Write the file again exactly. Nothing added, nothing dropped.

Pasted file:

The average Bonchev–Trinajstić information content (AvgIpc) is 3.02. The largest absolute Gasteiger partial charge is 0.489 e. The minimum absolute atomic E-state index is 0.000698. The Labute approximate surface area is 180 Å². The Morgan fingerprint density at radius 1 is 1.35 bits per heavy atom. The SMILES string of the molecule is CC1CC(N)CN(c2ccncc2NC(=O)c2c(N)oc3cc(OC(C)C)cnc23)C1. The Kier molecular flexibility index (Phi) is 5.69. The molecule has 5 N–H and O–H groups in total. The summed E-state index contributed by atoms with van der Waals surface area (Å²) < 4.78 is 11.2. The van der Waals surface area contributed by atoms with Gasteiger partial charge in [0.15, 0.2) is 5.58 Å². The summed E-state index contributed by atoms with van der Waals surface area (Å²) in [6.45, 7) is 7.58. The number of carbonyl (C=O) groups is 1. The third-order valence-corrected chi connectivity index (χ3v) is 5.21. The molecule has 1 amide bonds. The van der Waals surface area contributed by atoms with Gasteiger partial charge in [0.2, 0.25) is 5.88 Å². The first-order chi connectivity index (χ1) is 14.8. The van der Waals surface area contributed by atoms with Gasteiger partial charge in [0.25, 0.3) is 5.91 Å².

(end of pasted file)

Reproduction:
The average Bonchev–Trinajstić information content (AvgIpc) is 3.02. The largest absolute Gasteiger partial charge is 0.489 e. The minimum absolute atomic E-state index is 0.000698. The Labute approximate surface area is 180 Å². The Morgan fingerprint density at radius 1 is 1.35 bits per heavy atom. The SMILES string of the molecule is CC1CC(N)CN(c2ccncc2NC(=O)c2c(N)oc3cc(OC(C)C)cnc23)C1. The Kier molecular flexibility index (Phi) is 5.69. The molecule has 5 N–H and O–H groups in total. The summed E-state index contributed by atoms with van der Waals surface area (Å²) < 4.78 is 11.2. The van der Waals surface area contributed by atoms with Gasteiger partial charge in [0.15, 0.2) is 5.58 Å². The summed E-state index contributed by atoms with van der Waals surface area (Å²) in [6.45, 7) is 7.58. The number of carbonyl (C=O) groups is 1. The third-order valence-corrected chi connectivity index (χ3v) is 5.21. The molecule has 1 amide bonds. The van der Waals surface area contributed by atoms with Gasteiger partial charge in [0.2, 0.25) is 5.88 Å². The first-order chi connectivity index (χ1) is 14.8. The van der Waals surface area contributed by atoms with Gasteiger partial charge in [0.25, 0.3) is 5.91 Å².